Front Page Columns >
3/14/12 We Are Not A Christian Nation
3/14/12 We Are Not A Christian Nation
Mar 20, 2012
We Are Not a Christian Nation
Where did the idea come from that people of faith have been excluded from serving in our government? The supposition is insulting to the the many men and women, of varied faiths, who have spent lifetimes serving the government of the United States.
It’s a presidential election year and so the subjects that tend to froth people up – the social and religious ones - are being whipped into overblown, manipulative, and dishonest attempts to get votes.
It’s either “You are a person of faith and therefore believe everything I say and everything my religion supports” or “You are not a person of faith.”
Good people abound in the United States. Good people abound in our Government - even if political campaigns paint it otherwise.
We are a nation of many religions; we are not a Christian nation.
This isn’t blasphemous. This isn’t shocking. It’s simply the truth. We are a country of Protestants, Catholics, Mormons, Jehovah’s Witnesses, Jews, Buddhists, Muslims, Hindu’s, Atheists, Agnostics, and Native American religious (an admittedly very incomplete list). Our nation is built on the foundational idea that we will separate church from state, that each person may worship (or not) in his or her own way, and that the rules and beliefs of any religion will not be held up as law. A constitutional wall was built up between the functions of the church and the functions of the state. It remains.
Here’s the wall – the first amendment to the constitution of the United States (otherwise known as the bill #1 of the Bill of Rights):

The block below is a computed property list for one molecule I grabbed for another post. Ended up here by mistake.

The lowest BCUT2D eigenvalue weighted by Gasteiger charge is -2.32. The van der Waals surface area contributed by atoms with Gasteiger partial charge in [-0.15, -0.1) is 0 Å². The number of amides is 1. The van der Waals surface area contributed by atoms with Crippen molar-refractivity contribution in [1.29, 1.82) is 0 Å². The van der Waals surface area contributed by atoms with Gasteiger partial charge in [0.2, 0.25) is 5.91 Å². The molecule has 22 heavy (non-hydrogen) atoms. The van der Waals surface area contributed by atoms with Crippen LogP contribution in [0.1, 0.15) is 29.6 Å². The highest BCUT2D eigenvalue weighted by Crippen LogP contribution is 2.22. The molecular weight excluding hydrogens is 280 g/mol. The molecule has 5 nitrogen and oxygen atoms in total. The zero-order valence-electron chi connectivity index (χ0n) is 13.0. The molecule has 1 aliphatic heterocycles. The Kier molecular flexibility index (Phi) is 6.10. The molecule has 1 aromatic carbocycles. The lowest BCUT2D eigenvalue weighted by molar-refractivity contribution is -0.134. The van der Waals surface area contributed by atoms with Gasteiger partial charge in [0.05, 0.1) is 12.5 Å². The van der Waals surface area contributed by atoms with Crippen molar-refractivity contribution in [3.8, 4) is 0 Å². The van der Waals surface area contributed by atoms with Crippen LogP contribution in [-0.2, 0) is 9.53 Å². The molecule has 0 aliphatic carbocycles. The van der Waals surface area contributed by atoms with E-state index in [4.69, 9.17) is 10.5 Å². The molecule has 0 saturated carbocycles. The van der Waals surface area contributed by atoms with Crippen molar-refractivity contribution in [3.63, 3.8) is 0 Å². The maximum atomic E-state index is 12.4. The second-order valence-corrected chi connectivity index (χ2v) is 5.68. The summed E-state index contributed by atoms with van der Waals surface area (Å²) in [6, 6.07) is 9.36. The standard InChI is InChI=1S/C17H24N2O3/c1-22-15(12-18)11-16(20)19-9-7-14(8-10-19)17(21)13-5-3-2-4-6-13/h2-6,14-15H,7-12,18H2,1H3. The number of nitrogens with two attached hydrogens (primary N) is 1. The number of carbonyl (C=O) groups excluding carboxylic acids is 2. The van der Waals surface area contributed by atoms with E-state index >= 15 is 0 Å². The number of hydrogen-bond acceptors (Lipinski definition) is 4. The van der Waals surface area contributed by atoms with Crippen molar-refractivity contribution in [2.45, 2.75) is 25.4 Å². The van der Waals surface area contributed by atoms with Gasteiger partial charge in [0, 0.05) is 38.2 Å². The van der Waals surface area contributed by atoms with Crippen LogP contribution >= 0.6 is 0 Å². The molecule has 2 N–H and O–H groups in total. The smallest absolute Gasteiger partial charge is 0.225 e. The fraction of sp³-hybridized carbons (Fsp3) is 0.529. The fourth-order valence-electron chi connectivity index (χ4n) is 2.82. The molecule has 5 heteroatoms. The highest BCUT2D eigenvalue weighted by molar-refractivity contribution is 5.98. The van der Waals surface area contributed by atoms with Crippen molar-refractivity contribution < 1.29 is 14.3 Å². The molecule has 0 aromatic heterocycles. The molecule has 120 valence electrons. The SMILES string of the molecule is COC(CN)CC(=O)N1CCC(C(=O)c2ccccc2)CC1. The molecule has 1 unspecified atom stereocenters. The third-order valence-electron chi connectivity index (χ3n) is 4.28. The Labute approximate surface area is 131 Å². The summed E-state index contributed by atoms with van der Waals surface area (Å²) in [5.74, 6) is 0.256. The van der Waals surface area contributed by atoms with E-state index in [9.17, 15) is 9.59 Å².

“Congress shall make no law respecting an establishment of religion, or prohibiting the free exercise thereof.”
This doesn’t mean that the values of all the major religions – compassion, truthfulness, tolerance, faithfulness, peace, forgiveness, love, charity -– are discouraged by, or in any way separated from, the state. It simply means that no single religion will stand as representational for the whole of the United States. It also doesn’t mean that practitioners of a religion will be excluded from governmental duty. It doesn’t mean that people serving the government are people of no-faith. It means, bluntly, “Keep your church out of my government.”
But, your church can be in your heart. Your God can lead you and hold you up and save you. Your religion can be an integral part of your life. All well and good. Run for office, run for high office even – be you Muslim, Jewish, Christian; according to our constitution there is no religious litmus test, and there should be no religious litmus test, for our candidates.
You can twist the logic, but the fact remains; we are not a Christian nation and most of us are fine with that. Most of us are grateful. Most of us know that religious freedom is one of the great strengths of this country.
You do not need to go to Church to be a good American. You do not need to go to temple to be a loyal person. Any suggestion otherwise, however subtle, is insulting to the freedom we hold dear.
You do not need to be Muslim, or Atheist, or Methodist to run for office. But you can be. You do not need to be Catholic win an office, but – as President John F. Kennedy showed us – you can be. You don’t need to be black to win an office – as President Barack Obama showed us – you can be.
All people are welcome here. People of any faith, or no prescribed faith, may serve. We are not a Christian nation. We are a nation of many religions, many views, and many opinions. Thank God.
As Thomas Jefferson wrote in 1777, Section II, of the Bill for establishing Religious Freedom: “WE, the General Assembly of Virginia, do enact that no man shall be compelled to frequent or support any religious worship, place, or ministry whatsoever, nor shall be enforced, restrained, molested, or burthened in his body or goods, nor shall otherwise suffer, on account of his religious opinions or belief; but that all men shall be free to profess, and by argument to maintain, their opinions in matters of religion, and that the same shall in no wise diminish, enlarge, or affect their civil capacities.”
Do I hear an “Amen”?